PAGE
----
World-premiere reocrdings of entertaining, free-spirited chamber music from the golden age of the French Baroque.
We know next to nothing about Jean-Daniel Braun, beyond snippets of memoir and the introduction to his published works. He worked for the Duc d'Épernon; he was known as a virtuoso performer on the transverse flute in Paris during the first half of the 18th century; he composed music for transverse flute, bassoon, recorder, musettes and hurdy-gurdy; his Opus 1 collection of sonatas was published in 1728; and he died before 1740.
This obscurity has led to a lack of interest in the music itself, which deserves modern attention and revival. Step forward Jed Wentz, who has spent his career turning up corners of Baroque repertoire from across Europe, and making acclaimed recordings with his Dutch-based Musica ad Rhenum ensemble.
A comparison of Braun's sonatas with those of his renowned Parisian contemporary Blavet reveals a similarity in general approach, with French and Italian elements mixed together in sonatas sometimes structurally reminiscent of suites. The final movement of Braun's Op. 7 No. 2 (in E Minor) so closely resembles the final movement of Blavet's Op. 2 No. 2 (in D Minor) as to suggest that one must have served as a model for the other.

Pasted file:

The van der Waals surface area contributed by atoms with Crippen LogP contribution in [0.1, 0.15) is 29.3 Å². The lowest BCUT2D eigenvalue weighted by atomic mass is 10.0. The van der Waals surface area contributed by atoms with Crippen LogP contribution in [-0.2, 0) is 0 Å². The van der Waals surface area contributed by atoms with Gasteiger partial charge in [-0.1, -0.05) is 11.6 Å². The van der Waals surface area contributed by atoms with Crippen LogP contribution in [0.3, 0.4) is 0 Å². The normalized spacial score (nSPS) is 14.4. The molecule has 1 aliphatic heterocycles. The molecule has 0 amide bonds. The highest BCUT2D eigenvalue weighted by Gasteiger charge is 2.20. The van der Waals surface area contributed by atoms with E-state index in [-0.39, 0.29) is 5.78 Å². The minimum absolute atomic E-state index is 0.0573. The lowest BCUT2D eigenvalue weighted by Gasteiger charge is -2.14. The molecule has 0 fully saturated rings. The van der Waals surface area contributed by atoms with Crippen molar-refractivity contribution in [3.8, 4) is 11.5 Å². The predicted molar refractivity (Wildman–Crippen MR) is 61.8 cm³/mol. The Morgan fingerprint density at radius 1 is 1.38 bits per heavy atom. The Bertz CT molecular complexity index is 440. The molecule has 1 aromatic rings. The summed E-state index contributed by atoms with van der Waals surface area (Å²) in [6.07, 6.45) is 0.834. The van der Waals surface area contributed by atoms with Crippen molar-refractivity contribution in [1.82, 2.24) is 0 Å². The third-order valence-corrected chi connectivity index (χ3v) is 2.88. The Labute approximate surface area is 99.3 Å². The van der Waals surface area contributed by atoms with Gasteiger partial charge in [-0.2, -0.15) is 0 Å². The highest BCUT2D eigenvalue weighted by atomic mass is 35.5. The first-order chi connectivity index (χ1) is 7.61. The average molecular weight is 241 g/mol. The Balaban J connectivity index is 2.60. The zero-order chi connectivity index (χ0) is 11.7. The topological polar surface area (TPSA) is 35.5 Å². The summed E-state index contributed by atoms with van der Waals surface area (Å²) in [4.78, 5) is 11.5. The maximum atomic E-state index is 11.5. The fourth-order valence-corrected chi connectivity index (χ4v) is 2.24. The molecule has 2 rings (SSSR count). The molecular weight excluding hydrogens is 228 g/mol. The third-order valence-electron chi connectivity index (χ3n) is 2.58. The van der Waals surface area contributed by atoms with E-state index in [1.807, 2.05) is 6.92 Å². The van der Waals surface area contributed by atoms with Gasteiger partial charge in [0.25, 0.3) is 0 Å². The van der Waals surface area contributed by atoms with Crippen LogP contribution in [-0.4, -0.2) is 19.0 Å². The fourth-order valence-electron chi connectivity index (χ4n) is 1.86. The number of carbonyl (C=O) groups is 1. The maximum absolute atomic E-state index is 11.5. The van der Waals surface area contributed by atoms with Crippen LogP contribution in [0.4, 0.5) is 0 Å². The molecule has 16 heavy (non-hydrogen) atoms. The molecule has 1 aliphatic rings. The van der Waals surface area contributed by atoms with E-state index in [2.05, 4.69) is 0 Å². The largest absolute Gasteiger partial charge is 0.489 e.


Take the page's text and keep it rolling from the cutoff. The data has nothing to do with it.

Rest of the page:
A highlight of Jed Wentz’s extensive discography for Brilliant Classics is the only available collection of the complete sonatas by Blavet (93003); he is the ideal artist to introduce Braun’s music to a modern audience, and this album is a must-hear sequel to the Blavet which garnered enthusiastic reviews: ‘Jed Wentz is both scholarly and imaginative in these performances… These are living, "breathing" interpretations. The lively music is truly joyful and exciting, and the more introspective music sings in the most stress-easing manner possible… The engineering is detailed and both clear and warm.’ (Classical.net)
More recently, the Musica ad Rhenum recording of sonatas by the industrious Boismortier (95366) also won critical praise: ‘As always [Wentz] delivers compelling and often even exciting performances… really outstanding and compelling.’ (MusicWeb International)
Very little is known about Jean-Daniel Braun (ca 1703-before 1740). He seems to have been a flutist of some renown, and he worked for the Duke d’Épernon. He published several books of Sonatas for the traverse flute and basso continuo, which are recorded completely here.
Although Braun is largely forgotten his works may stand comparison with those of his more illustrious contemporaries, notably with the famous Blavet. Braun’s sonatas equal Blavet in melodic invention and technical mastery, its virtuosity seriously challenging the technical skills of the player in their endless runs (breath!) and sometimes extremely wide leaps. The flute is here a mature solo instrument, capable of both “tendresse” and furious virtuosity.
Jed Wentz, a superb musician as well as an excellent scholar, did extensive research into the performance practice of the French Baroque music, his specialty. His many recordings of this era with music by Blavet, Boismortier and Couperin have received rave reviews in the international press. On this new recording his musical partners are Michael Borgstede (harpsichord, fortepiano) and Job ter Haar (cello).